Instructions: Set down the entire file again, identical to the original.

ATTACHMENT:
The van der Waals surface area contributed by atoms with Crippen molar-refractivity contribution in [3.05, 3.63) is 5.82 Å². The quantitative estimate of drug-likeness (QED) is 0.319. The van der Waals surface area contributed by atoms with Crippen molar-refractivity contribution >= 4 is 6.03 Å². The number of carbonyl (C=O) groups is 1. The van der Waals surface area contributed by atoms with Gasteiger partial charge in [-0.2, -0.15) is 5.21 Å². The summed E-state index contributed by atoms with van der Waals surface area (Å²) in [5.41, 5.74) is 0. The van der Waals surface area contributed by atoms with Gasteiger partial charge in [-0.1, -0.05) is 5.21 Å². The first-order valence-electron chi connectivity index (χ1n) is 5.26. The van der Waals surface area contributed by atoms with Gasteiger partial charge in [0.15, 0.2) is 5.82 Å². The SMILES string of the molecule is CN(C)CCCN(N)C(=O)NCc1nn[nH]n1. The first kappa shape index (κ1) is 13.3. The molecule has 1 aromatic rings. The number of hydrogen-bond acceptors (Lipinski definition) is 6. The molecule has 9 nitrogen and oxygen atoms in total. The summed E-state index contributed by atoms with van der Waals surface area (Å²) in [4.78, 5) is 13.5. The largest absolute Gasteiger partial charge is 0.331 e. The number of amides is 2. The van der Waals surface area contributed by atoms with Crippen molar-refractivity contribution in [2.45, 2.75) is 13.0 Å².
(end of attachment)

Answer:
The van der Waals surface area contributed by atoms with Crippen molar-refractivity contribution in [3.05, 3.63) is 5.82 Å². The quantitative estimate of drug-likeness (QED) is 0.319. The van der Waals surface area contributed by atoms with Crippen molar-refractivity contribution >= 4 is 6.03 Å². The number of carbonyl (C=O) groups is 1. The van der Waals surface area contributed by atoms with Gasteiger partial charge in [-0.2, -0.15) is 5.21 Å². The summed E-state index contributed by atoms with van der Waals surface area (Å²) in [5.41, 5.74) is 0. The van der Waals surface area contributed by atoms with Gasteiger partial charge in [-0.1, -0.05) is 5.21 Å². The first-order valence-electron chi connectivity index (χ1n) is 5.26. The van der Waals surface area contributed by atoms with Gasteiger partial charge in [0.15, 0.2) is 5.82 Å². The SMILES string of the molecule is CN(C)CCCN(N)C(=O)NCc1nn[nH]n1. The first kappa shape index (κ1) is 13.3. The molecule has 1 aromatic rings. The number of hydrogen-bond acceptors (Lipinski definition) is 6. The molecule has 9 nitrogen and oxygen atoms in total. The summed E-state index contributed by atoms with van der Waals surface area (Å²) in [4.78, 5) is 13.5. The largest absolute Gasteiger partial charge is 0.331 e. The number of amides is 2. The van der Waals surface area contributed by atoms with Crippen molar-refractivity contribution in [2.45, 2.75) is 13.0 Å².